Cowardice at Chicago
BENJAMIN DISRAELI, that distinguished statesman of Victorian England who was also a wit and a man of letters, once defined a practical man as a man who practiced the errors of his forefathers. One might, with justice, borrow the definition for those practical politicians who drafted the platforms of the Republican and Democratic parties.
Meeting at a moment the import of which for our country's future is scarcely less than that in which our government was born or that which saw the great crisis of the Civil War, these men and women chose to borrow from the past neither the bold, imaginative spirit which moved our forefathers to launch the untried experiment of a republic, nor the kind of courageous meeting of the issues and problems of the day which will make the name of Abraham Lincoln imperishable in our history. Instead, they borrowed from the past the timidities, the outworn doctrines and mistakes long since rejected by history.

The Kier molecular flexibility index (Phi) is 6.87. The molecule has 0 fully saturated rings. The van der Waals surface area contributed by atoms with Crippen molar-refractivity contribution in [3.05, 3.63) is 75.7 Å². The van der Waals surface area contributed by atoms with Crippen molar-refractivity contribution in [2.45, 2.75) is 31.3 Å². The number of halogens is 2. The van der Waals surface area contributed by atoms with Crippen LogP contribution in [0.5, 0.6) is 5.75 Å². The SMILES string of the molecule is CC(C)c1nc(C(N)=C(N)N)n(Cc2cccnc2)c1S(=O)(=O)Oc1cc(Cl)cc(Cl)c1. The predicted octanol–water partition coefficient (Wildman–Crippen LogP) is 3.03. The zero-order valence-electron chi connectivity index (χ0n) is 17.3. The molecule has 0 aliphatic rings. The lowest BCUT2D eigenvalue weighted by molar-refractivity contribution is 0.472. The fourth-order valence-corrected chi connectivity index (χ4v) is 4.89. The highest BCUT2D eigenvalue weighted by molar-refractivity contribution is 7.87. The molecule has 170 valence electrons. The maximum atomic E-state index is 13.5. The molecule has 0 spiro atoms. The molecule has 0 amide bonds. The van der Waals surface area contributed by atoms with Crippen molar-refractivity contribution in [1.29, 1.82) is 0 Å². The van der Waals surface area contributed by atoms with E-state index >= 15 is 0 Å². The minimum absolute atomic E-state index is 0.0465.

In many respects the two platforms parallel each other, revealing the tendency of practical politicians to try to conciliate and win all elements of the population without offending others within or without the party. This characteristic of politicians has developed among students of American politics and voters alike a strong inclination to cynicism. One political writer has spelled it out in a piece of humorless understatement: "The task of maintaining an adequately non-committal position while appearing to assume a definite position on each issue is an extremely difficult one." Another summed up more briefly what many have felt when he described the usual party platform as "full of sound and fury signifying everything."
Since Dumbarton Oaks, the candidates have seemed much more cognizant of the public's interest, but it remains to be